Bank of England Statement on Compliance with EBA Guidelines on Sound Remuneration Policies
The PRA and FCA have notified the European Banking Authority (EBA) that they will comply with all aspects of the EBA Guidelines on Sound Remuneration Policies except for the provision that the limit on awarding variable remuneration to 100% of fixed remuneration, or 200% with shareholder approval (the bonus cap), must be applied to all firms subject to the Capital Requirements Directive (CRD).
The PRA and FCA take a proportionate, risk-based approach to applying the bonus cap based on the wording under Article 92(2) CRD which states that “competent authorities shall ensure that … institutions comply with the following principles [including the bonus cap] in a manner and to the extent that is appropriate to their size, internal organisation and the nature, scope and complexity of their activities”.
This decision has been made on the principle of proportionality and has led to the bonus cap not being applied to smaller firms posing less substantial risk to the soundness of the wider financial system. All large CRD regulated firms must apply the bonus cap, whilst smaller firms are required to find an appropriate ratio between fixed and variable income without having to apply a bonus cap.
Since the introduction of the bonus cap a number of firms have significantly increased fixed pay as a proportion of total pay while total pay has changed very little, although this has made it difficult for firms to adjust variable pay in line with their overall financial health.
In the FCA and PRA’s opinion the blanket application of a bonus cap would exacerbate this problem by disregarding a firm’s size, internal organisation, nature, scope and complexity of their activities.
- Final Report
HM Treasury issued a final report following its Financial Advice Market Review (FAMR) which examined how to enhance access to financial advice for consumers.
The report makes 28 recommendations intended to tackle the barriers to consumers wishing to access advice. These are directed at the FCA, employers, service providers and consumers, and focus on three main areas:
At present not all consumers can afford to access the advice they need. Not everyone needs nor can afford advice that is tailored to their circumstances or a comprehensive analysis of their circumstances and requirements. More can be done to help these people make financial decisions, and FAMR believes that the use of new technologies can play a role in making financial advice more accessible to a greater number of people.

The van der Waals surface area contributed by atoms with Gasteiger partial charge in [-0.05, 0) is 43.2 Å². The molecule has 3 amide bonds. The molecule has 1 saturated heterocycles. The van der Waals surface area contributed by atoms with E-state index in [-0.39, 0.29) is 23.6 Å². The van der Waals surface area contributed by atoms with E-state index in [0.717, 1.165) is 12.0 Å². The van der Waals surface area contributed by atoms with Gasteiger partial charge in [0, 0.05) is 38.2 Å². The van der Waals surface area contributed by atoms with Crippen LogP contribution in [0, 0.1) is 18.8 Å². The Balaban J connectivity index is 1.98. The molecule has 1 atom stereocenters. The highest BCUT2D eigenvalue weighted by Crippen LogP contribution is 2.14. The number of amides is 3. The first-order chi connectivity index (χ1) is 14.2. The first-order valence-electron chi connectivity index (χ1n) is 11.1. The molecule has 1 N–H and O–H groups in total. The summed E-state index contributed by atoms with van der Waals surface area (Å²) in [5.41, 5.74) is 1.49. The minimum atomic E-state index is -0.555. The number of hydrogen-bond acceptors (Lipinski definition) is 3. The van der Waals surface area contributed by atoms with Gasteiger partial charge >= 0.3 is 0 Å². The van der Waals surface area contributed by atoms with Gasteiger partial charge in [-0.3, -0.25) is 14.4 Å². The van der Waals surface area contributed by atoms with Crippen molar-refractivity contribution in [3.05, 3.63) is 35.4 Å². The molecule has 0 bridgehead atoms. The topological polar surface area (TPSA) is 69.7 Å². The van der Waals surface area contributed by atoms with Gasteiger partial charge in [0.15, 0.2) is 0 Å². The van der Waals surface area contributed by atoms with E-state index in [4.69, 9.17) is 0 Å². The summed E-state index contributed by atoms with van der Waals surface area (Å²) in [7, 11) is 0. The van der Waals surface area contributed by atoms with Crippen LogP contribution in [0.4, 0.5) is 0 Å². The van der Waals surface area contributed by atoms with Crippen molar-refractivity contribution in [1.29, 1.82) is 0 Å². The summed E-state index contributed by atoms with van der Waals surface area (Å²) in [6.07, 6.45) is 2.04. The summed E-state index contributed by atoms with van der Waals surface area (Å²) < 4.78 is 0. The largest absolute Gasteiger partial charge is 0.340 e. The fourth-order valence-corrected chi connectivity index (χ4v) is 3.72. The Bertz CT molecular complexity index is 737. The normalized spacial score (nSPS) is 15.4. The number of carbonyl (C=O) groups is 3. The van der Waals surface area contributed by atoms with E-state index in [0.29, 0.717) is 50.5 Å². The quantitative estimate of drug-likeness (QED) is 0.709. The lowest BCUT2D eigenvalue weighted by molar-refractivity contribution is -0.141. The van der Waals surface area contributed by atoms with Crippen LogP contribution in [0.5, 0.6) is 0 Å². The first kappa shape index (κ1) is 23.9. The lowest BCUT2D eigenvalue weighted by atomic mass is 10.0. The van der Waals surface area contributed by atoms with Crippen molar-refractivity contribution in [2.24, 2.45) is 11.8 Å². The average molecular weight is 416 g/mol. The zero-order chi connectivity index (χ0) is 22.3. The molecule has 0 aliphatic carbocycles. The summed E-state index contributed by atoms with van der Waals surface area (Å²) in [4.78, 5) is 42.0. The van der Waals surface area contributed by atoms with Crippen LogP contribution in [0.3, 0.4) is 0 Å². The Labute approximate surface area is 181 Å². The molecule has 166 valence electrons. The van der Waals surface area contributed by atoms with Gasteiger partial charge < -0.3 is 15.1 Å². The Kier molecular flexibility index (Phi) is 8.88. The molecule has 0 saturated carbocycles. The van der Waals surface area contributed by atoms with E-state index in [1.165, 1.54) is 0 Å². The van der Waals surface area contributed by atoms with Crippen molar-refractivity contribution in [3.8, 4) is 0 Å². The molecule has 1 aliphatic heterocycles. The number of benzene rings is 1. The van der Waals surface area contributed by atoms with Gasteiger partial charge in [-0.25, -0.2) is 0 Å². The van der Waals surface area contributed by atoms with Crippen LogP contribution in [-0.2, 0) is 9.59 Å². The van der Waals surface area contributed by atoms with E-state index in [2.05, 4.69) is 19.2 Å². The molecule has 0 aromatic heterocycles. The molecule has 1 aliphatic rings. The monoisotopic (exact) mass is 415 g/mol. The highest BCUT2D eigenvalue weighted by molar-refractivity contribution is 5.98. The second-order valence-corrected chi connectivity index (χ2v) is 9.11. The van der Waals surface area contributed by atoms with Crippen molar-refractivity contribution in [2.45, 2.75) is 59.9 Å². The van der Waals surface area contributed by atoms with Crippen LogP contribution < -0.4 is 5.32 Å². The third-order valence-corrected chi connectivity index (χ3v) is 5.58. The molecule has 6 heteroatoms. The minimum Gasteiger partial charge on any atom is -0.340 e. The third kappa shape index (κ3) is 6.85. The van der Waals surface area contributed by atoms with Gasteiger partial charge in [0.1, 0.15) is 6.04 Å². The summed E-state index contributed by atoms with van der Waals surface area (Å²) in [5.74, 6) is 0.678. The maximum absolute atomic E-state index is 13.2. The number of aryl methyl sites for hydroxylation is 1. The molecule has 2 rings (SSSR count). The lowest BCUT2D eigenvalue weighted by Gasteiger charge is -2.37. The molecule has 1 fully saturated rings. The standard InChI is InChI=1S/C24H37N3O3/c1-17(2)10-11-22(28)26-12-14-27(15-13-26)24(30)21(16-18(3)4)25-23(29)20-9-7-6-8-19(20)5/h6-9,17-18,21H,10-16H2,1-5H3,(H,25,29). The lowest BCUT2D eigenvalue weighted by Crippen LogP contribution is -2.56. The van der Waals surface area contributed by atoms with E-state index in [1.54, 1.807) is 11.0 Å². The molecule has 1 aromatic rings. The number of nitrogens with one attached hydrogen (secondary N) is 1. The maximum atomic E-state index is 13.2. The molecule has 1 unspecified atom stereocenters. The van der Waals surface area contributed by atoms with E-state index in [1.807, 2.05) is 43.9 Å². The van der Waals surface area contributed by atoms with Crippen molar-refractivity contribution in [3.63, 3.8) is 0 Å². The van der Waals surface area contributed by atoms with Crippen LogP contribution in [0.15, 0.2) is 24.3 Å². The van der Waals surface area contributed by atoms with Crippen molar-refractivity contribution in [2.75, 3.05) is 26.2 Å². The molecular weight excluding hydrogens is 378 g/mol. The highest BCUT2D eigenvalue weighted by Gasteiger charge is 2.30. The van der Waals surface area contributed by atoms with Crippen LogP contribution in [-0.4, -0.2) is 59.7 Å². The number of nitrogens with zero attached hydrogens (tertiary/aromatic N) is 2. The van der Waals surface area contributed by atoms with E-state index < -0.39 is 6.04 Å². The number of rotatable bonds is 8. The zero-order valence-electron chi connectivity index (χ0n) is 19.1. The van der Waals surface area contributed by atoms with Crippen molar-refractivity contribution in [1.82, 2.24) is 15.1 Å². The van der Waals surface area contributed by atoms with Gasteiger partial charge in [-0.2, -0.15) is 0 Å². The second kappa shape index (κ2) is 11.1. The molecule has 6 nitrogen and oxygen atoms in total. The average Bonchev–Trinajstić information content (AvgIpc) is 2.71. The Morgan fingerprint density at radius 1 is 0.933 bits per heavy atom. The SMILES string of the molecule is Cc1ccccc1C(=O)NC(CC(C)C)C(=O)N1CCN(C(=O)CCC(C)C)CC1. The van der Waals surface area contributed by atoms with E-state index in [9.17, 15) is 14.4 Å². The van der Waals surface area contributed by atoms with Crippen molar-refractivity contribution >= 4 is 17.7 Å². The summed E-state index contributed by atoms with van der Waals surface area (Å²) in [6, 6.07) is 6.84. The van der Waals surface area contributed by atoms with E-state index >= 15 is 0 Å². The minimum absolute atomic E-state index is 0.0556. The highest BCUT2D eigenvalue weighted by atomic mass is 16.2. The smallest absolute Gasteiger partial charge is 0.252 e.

The report recommends that HM Treasury ought to consult on amending the definition of ‘regulated advice’ to include advice based upon a personal recommendation in line with MiFID. A clear framework should be developed to give advisory firms the confidence to provide streamlined advice on simple consumer needs in proportionate way, and the FCA should issue guidance on the standard types of information required as part of the customer assessment process.
FAMR found that there is a lack of customer engagement which is holding back the financial advice market, an example being a lack of trust in financial advisers by virtue of empirical examples of the mis-selling of financial products like personal pensions and structured products. The report concludes that there is a need to raise awareness of recent changes to increase consumer confidence in the financial advice industry.
It is recommended that the Financial Advice Working Group works with employers to develop and promote a guide to the top ten ways to support employees’ financial health, and that HM Treasury ought to explore options to allow consumers to access a small part of their pension pot to pay for advice before the normal minimum pension age so as to redeem against the cost of pre-retirement income.
Liabilities and Consumer Access to Redress
The report stresses the significance that customers receiving financial advice have confidence in the regulatory system and have access to redress should they be wrongly advised.